You can do this with linear-gradient. For example if I want a green and white square that cuts diagonally from bottom left to top right, I give it this background attribute:

background: linear-gradient(to bottom right, white, white 50%, green 50%, green);

This means that it starts as white at the top left corner and continues as white all the way to the diagonal line. The transition is immediately from white to green with no actual gradient as both are set at 50%. If you want a gray line between, you could try this:

background: linear-gradient(to bottom right, white, white 48%, gray 48%, gray 52%, green 52%, green);
1
  • 3
    +1 for being the only 100% CSS solution (no SVG image background required) with the added bonus of effectively having parameterised the colors, direction and line width too!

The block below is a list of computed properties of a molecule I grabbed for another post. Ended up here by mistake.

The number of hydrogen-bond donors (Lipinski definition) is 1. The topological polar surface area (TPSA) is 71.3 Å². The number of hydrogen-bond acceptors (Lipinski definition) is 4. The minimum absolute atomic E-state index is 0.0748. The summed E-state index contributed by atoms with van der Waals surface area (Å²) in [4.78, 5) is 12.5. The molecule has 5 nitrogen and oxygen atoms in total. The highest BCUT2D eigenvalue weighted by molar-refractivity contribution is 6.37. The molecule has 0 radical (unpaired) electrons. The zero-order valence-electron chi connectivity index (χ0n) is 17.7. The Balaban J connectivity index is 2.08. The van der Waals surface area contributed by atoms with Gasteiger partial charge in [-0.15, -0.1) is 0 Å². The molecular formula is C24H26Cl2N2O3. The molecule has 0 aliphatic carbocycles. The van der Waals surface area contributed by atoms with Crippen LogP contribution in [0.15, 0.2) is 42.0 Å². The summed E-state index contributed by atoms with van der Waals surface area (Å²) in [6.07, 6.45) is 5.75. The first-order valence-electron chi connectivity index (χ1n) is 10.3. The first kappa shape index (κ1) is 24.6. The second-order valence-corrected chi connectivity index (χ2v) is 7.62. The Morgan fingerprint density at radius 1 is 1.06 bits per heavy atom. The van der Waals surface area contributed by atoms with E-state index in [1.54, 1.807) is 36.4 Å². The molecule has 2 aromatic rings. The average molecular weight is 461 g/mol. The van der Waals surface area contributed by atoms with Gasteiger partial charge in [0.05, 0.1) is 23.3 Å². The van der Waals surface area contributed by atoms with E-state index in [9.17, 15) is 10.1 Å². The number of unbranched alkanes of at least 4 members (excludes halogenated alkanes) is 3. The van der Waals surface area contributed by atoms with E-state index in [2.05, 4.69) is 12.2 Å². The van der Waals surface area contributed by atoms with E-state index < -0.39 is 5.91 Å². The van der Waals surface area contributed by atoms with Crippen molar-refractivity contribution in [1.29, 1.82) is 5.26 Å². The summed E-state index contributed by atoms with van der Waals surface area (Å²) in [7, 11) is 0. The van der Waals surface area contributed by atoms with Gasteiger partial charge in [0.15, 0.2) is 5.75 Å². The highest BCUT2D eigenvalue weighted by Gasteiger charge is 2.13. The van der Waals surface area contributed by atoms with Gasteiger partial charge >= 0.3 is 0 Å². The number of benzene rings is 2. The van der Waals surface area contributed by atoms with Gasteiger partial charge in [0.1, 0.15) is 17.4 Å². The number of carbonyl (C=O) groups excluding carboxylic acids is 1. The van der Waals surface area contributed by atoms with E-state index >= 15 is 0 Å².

– spume
    Nov 16, 2018 at 17:22
11

Is first fiddle as example with image in background instead not good enough?

http://jsfiddle.net/zw3Ve/410/

.line {
    display:inline-block;
    border: 1px solid #ccc;
    margin: 10px;
    padding: 10px;
    background:url(http://i.piccy.info/i7/c7a432fe0beb98a3a66f5b423b430423/1-5-1789/1066503/lol.png);
    background-size:100% 100%;
}
1
  • 1
    For anyone that wants to know, a simplified version that I went with was display:inline-block; position: relative; background:url(cross_out.png); background-size:100% 100%;
    – gtilflm
    Jul 11, 2013 at 23:52
5

You might use an SVG image like this one:

<!DOCTYPE svg PUBLIC "-//W3C//DTD SVG 1.1 Tiny//EN" "http://www.w3.org/Graphics/SVG/1.1/DTD/svg11-tiny.dtd">
<svg version="1.1" baseProfile="tiny" xmlns="http://www.w3.org/2000/svg" xmlns:xlink="http://www.w3.org/1999/xlink"
 x="0px" y="0px" width="200px" height="50px" viewBox="0 0 200 50">